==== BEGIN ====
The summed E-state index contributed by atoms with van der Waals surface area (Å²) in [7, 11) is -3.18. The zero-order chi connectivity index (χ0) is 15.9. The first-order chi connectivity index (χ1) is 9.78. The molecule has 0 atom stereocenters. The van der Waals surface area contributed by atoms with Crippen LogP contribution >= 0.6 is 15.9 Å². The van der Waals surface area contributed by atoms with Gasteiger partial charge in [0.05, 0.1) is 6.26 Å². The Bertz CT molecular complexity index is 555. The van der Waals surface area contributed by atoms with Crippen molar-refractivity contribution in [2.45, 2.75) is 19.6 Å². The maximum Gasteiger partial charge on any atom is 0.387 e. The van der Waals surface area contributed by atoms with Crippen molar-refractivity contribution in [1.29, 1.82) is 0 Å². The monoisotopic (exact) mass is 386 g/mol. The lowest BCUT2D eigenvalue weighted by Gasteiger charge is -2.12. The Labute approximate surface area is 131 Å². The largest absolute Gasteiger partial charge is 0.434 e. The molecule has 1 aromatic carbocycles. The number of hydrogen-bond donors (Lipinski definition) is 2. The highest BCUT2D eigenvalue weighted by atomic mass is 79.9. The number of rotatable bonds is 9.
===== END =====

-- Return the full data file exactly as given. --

The summed E-state index contributed by atoms with van der Waals surface area (Å²) in [7, 11) is -3.18. The zero-order chi connectivity index (χ0) is 15.9. The first-order chi connectivity index (χ1) is 9.78. The molecule has 0 atom stereocenters. The van der Waals surface area contributed by atoms with Crippen LogP contribution >= 0.6 is 15.9 Å². The van der Waals surface area contributed by atoms with Gasteiger partial charge in [0.05, 0.1) is 6.26 Å². The Bertz CT molecular complexity index is 555. The van der Waals surface area contributed by atoms with Crippen molar-refractivity contribution in [2.45, 2.75) is 19.6 Å². The maximum Gasteiger partial charge on any atom is 0.387 e. The van der Waals surface area contributed by atoms with Crippen molar-refractivity contribution in [1.29, 1.82) is 0 Å². The monoisotopic (exact) mass is 386 g/mol. The lowest BCUT2D eigenvalue weighted by Gasteiger charge is -2.12. The Labute approximate surface area is 131 Å². The largest absolute Gasteiger partial charge is 0.434 e. The molecule has 1 aromatic carbocycles. The number of hydrogen-bond donors (Lipinski definition) is 2. The highest BCUT2D eigenvalue weighted by atomic mass is 79.9. The number of rotatable bonds is 9.